Management Consultant Mike Eldon

Knowing when to say ‘No’

In my life these days the issue of having to say “No” is raising its head in many different contexts. The most recent one came about as I was interacting with the general manager of a company’s service department, where we got talking about how to deal with customers who are so difficult, so unreasonable, that one considers no longer doing business with them. Indeed, on just the previous day he and a colleague were handling just such a case.

The problem was that they were unable to meet the customer’s expectations. But not because of under-performance. Rather because for some strange reason he completely refused to take any advice from them.

As a result, they reckoned the work that would be required to keep that customer happy would by far outweigh the level of business already received or expected, never mind the profitability of such business.

Fortunately, the customer had only acquired a relatively small item and was unlikely to ever become a major buyer. So the risk of losing him was not so great. Sure, he might well never return for future purchases, and also talk ill of this supplier and of the break-up that separated him from them. But the cost of holding on to him seemed likely to far outweigh the downside risks.

The decision of a supplier to part ways with a customer is never easy. Never mind if the customer is a major one and has been with you for a long time. One can live in the hope that the relationship will improve, perhaps that the unreasonable player or players there will give way to more reasonable ones.

One can also justify holding on to unprofitable and unsatisfying clients by considering them as “strategic investments”, prudent to hold on to for other than pure commercial reasons. But sometimes it must come to divorce.

My service manager friend asked me if I had ever had to tell a customer I no longer wanted to do business with them. As I thought about it my mind immediately turned to a different, admittedly much easier to answer, question: what kind of customer would I not wish to do business with in the first place?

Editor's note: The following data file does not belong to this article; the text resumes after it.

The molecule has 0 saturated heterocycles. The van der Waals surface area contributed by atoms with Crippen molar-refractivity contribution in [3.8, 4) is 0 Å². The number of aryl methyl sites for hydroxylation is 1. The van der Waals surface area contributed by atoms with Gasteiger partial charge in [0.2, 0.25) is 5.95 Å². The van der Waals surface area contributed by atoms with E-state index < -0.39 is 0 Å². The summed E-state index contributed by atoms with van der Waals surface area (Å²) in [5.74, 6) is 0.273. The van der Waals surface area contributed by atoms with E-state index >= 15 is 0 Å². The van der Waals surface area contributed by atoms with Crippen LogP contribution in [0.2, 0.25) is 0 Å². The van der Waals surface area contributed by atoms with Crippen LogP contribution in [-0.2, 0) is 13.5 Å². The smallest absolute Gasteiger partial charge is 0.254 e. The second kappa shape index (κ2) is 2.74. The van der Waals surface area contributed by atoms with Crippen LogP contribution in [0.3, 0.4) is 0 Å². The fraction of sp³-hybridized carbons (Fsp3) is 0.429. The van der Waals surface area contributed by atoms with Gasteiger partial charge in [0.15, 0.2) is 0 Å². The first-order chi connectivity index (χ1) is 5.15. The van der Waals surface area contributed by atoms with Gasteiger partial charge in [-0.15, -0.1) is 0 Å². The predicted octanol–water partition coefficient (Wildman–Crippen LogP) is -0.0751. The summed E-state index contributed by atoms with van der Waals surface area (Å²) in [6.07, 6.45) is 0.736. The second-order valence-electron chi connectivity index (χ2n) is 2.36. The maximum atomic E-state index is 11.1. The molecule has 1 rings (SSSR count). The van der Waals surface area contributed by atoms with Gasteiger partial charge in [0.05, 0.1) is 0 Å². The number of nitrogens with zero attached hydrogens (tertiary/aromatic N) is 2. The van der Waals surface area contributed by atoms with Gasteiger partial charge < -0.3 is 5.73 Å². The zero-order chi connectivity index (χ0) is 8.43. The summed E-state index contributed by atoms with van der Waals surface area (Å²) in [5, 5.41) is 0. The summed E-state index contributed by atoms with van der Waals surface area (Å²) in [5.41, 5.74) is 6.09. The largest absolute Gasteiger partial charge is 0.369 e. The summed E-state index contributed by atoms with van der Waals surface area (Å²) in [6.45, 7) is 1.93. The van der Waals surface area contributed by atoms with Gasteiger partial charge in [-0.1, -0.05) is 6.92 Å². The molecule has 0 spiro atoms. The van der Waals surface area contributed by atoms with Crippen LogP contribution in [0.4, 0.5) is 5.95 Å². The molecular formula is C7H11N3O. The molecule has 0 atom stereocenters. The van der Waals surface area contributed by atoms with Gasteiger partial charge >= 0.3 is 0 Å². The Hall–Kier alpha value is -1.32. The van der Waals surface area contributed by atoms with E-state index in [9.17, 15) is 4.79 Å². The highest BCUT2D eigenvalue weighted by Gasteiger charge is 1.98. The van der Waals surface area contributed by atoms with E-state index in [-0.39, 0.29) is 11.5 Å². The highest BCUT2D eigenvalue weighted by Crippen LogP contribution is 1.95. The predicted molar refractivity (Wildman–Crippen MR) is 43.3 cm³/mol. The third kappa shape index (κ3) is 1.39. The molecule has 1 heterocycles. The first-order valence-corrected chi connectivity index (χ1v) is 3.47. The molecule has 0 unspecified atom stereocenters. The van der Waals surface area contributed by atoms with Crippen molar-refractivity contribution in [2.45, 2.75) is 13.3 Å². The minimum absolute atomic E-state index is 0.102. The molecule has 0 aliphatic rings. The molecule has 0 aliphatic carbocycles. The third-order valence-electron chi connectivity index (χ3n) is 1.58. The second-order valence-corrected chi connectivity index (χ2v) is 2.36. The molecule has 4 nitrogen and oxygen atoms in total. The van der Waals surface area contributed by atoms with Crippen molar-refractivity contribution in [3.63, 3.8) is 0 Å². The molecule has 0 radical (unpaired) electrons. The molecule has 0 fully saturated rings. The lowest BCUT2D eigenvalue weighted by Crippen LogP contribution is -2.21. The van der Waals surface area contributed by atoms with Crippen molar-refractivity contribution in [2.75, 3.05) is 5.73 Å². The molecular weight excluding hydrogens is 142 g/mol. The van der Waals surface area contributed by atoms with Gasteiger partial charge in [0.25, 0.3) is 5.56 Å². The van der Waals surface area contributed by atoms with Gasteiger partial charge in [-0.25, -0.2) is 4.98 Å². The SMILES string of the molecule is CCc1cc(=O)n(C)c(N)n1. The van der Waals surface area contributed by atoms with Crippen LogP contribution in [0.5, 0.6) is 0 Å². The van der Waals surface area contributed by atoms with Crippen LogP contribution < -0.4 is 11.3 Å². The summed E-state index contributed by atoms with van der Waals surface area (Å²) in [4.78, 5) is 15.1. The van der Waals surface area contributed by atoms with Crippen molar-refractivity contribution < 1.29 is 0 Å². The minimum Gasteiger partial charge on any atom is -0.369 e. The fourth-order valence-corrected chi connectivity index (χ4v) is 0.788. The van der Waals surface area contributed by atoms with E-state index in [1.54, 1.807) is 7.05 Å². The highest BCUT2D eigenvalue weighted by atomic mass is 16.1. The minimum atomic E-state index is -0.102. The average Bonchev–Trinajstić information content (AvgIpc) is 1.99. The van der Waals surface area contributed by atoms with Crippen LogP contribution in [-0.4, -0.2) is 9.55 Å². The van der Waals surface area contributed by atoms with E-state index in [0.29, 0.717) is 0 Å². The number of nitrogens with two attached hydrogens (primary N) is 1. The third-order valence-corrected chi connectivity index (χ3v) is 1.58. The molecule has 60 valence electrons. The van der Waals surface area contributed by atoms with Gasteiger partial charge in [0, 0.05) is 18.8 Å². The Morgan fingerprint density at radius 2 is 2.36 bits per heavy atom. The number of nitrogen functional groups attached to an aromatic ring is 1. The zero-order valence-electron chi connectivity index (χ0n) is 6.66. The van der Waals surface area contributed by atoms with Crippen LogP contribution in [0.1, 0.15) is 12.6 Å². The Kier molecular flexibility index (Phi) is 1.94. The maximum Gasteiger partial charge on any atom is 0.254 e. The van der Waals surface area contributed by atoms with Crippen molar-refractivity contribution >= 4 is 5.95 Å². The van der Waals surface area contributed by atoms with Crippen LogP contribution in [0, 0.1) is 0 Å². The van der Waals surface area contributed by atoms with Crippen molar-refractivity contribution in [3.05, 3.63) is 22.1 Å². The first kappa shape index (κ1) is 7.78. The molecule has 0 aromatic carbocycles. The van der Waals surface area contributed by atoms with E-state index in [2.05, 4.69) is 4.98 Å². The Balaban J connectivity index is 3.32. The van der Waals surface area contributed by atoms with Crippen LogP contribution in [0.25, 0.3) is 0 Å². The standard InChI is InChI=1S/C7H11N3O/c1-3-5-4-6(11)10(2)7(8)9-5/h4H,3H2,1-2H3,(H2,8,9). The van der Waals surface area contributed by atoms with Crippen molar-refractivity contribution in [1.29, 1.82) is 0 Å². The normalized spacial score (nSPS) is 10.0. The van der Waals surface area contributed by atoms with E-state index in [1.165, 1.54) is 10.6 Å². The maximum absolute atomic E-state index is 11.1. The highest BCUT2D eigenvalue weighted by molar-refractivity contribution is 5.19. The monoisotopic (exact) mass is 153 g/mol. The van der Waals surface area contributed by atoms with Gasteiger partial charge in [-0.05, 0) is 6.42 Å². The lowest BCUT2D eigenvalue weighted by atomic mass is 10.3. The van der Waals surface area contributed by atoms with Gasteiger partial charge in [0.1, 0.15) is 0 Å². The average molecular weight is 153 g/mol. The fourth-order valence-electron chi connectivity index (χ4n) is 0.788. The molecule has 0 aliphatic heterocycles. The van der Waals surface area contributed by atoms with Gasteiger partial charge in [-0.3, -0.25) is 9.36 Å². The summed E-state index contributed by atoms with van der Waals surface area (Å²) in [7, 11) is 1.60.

Such a question was very important in my days of selling high-end IT solutions. For if the prospect looked like they lacked the competence to see the project through, the blame for its at-best delayed implementation and at worst its failure to take off at all would too easily and most likely be displaced onto us.

Indeed it was this kind of behaviour that led me to coin “Eldon’s Law”, which states: “The more incompetent the user, the more they blame the supplier.”

In my exceptionless experience, however, incompetent or uncommitted the user may be in handling the inevitable disruption that installing transformative IT systems involves, they certainly do not lack the savvy to know how to pass the buck.

As I have shared Eldon’s Law with others who deliver large complex solutions, whether in IT or any other field, no one has ever seen it be disproved.

The question is how to identify such potential clients. One criterion is the way the terms of reference are expressed, and what opportunities exist for supplier and customer to align as responsible partners, each playing their role as they should.

Then, how does the prospect come across in seeking the best value for money as opposed to simply looking for the lowest cost option? No need to spell that one out, right? We also don’t need to delve into the specifics of prospects whose main objective is to benefit personally from any transaction.

Whether one is dealing with an awkward prospect or an existing client, my best advice is that there should be discussions between colleagues in the vendor organisation, as there was in the case I mentioned.

So pessimists can engage with optimists, risk-takers with risk-avoiders, for them together to ultimately toss the coin as to whether to say “No” or not.

Another prudent move is to escalate to higher levels in the organisation, to those with more experience, and more scars from previous wounds, who can look down from their balconies and advise. If appropriate also intervene at higher levels in the prospect or client hierarchy, to nurture a more win-win approach to the relationship.

In conclusion, don’t rush to say “No” prematurely, but accept that sometimes it’s the least bad way forward.